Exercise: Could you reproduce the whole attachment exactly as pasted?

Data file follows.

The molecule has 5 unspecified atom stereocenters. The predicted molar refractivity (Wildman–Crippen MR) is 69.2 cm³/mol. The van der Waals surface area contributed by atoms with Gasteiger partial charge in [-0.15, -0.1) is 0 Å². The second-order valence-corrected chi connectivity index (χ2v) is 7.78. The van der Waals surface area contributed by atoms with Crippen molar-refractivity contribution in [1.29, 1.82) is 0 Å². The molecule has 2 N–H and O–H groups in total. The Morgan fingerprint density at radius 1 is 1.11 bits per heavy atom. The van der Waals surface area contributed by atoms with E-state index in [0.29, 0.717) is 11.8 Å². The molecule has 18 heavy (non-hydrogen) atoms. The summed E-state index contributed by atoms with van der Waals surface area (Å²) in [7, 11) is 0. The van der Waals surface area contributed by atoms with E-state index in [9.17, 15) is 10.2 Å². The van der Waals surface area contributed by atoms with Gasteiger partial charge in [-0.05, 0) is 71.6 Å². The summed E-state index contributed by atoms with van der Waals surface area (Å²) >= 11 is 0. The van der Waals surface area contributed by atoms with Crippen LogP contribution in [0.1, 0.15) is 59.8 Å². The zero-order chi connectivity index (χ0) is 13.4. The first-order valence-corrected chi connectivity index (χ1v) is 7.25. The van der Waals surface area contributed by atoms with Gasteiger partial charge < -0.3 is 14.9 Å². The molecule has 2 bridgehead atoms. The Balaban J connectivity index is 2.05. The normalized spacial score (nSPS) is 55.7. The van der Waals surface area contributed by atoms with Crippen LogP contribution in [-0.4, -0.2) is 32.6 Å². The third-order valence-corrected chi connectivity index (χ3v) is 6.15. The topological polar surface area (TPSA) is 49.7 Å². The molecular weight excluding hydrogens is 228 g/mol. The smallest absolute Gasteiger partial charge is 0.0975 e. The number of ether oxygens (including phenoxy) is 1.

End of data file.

The molecule has 5 unspecified atom stereocenters. The predicted molar refractivity (Wildman–Crippen MR) is 69.2 cm³/mol. The van der Waals surface area contributed by atoms with Gasteiger partial charge in [-0.15, -0.1) is 0 Å². The second-order valence-corrected chi connectivity index (χ2v) is 7.78. The van der Waals surface area contributed by atoms with Crippen molar-refractivity contribution in [1.29, 1.82) is 0 Å². The molecule has 2 N–H and O–H groups in total. The Morgan fingerprint density at radius 1 is 1.11 bits per heavy atom. The van der Waals surface area contributed by atoms with E-state index in [0.29, 0.717) is 11.8 Å². The molecule has 18 heavy (non-hydrogen) atoms. The summed E-state index contributed by atoms with van der Waals surface area (Å²) in [7, 11) is 0. The van der Waals surface area contributed by atoms with E-state index in [9.17, 15) is 10.2 Å². The van der Waals surface area contributed by atoms with Gasteiger partial charge in [-0.05, 0) is 71.6 Å². The summed E-state index contributed by atoms with van der Waals surface area (Å²) >= 11 is 0. The van der Waals surface area contributed by atoms with Crippen LogP contribution in [0.1, 0.15) is 59.8 Å². The zero-order chi connectivity index (χ0) is 13.4. The first-order valence-corrected chi connectivity index (χ1v) is 7.25. The van der Waals surface area contributed by atoms with Gasteiger partial charge < -0.3 is 14.9 Å². The molecule has 2 bridgehead atoms. The Balaban J connectivity index is 2.05. The normalized spacial score (nSPS) is 55.7. The van der Waals surface area contributed by atoms with Crippen LogP contribution in [-0.4, -0.2) is 32.6 Å². The third-order valence-corrected chi connectivity index (χ3v) is 6.15. The topological polar surface area (TPSA) is 49.7 Å². The molecular weight excluding hydrogens is 228 g/mol. The smallest absolute Gasteiger partial charge is 0.0975 e. The number of ether oxygens (including phenoxy) is 1.